Essay on Sandra Cisneros and Hughes Analysis

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Discrimination has and always will be controversial, whether it is because of sex or color of skin it will always be around. Writer inspiration seems to come from firsthand accounts and experiences, at least that is the case with Sandra Cisneros, a Chicana writer, and Langston Hughes, and African American poet. When reading their stories the reader can identify how different life experiences have influenced and inspired them to write the way they do. Analyzing Sandra Cisneros and Langston Hughes, and pieces of their writing will demonstrate how similar their writing is, how minority discrimination, and cultural circumstances effect and shape different pieces of their respective writings. This paper will highlight similarities, differences and motives for writing the short story, “Woman Hollering Creek”, and poem, “I, Too” all backed up and supported by research done about the author.
Born in Chicago Illinois, into a family of seven children, being the only daughter Sandra Cisneros is a Mexican American novelist and feminist writer. She has been one of the first Mexican American women to receive recognitions for her writing and has sold to date million of copies of her well known book, The House on Mango Street. Sandra Cisneros is an inspirational woman who writes about heroines, strong women who overcome stereotypical barriers. But also gives life to characters who dream and long for economic independence, such as Cleofilas in Women Hollering Creek. Cisneros grew up in the “barrios”, or ghettos of Chicago and moved back and forth thanks to her father’s homesickness and love for Mexico. Being the only woman in the family, other than her mother, she lived a suppressed childhood, wanting to be just as independent as her brothers an...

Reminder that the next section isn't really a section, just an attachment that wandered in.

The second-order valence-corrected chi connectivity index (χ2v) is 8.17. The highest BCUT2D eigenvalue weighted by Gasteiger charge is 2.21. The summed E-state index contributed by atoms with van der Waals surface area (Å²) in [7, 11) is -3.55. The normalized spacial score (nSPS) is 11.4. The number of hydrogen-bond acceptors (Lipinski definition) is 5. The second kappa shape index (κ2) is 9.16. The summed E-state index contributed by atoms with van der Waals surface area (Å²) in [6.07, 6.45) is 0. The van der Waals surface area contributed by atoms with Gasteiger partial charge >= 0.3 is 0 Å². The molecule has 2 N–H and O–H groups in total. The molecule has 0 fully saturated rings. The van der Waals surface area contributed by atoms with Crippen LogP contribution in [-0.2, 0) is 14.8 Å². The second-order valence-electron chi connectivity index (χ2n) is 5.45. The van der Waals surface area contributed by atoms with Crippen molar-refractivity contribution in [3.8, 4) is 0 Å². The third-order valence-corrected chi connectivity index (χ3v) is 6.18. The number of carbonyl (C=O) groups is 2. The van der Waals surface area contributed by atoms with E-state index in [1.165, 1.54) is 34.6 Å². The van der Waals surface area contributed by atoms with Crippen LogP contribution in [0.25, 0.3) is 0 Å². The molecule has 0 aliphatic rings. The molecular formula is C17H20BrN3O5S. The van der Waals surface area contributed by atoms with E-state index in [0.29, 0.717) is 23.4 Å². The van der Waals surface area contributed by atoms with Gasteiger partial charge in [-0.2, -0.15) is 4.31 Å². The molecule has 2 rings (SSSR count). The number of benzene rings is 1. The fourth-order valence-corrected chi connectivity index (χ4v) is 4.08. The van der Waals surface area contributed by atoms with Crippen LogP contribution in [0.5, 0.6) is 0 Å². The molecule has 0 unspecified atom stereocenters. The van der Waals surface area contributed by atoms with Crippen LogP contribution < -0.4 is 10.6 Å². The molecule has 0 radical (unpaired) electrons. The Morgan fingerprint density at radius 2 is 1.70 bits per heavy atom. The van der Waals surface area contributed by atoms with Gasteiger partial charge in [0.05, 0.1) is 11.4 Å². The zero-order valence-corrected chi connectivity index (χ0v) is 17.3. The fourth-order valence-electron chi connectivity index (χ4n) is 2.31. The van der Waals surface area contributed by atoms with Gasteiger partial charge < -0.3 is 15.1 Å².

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Works Cited

Cisneros, Sandra, and Martha Satz. "Returning to One's House: An Interview with Sandra
Cisneros." Southwest Review 82.2 (Spring 1997). Rpt. in Short Story Criticism. Ed. Anna
J. Sheets. Vol. 32. Detroit: Gale Group, 1999. Literature Resource Center. Web. 20 Apr.

DiYanni, Robert. "Langston Hughes: Poems." Literature: Approaches to Fiction, Poetry, and Drama.
Boston: McGraw-Hill, 2004. 708-09. Print.

Presley, James. “The American Dream of Langston Hughes.” Southwest Review 48.4 (Autumn
1963): Rpt. In Contemporary Literary Criticism. Ed. Deborah A. Schmitt. Vol.108.
Detroit: Gale Research, 1998. Literature Resource Center. Web.17 Apr.2014.

Shiverly, Charls. “Langston Hughes: Overview.” Gay & Lesbian Biography. Ed. Micheal J.
Tyrkus and Micheal Bronski. Detroit: St. James Press, 1997. Literature Resource Center. Web. 20 Apr. 2014.

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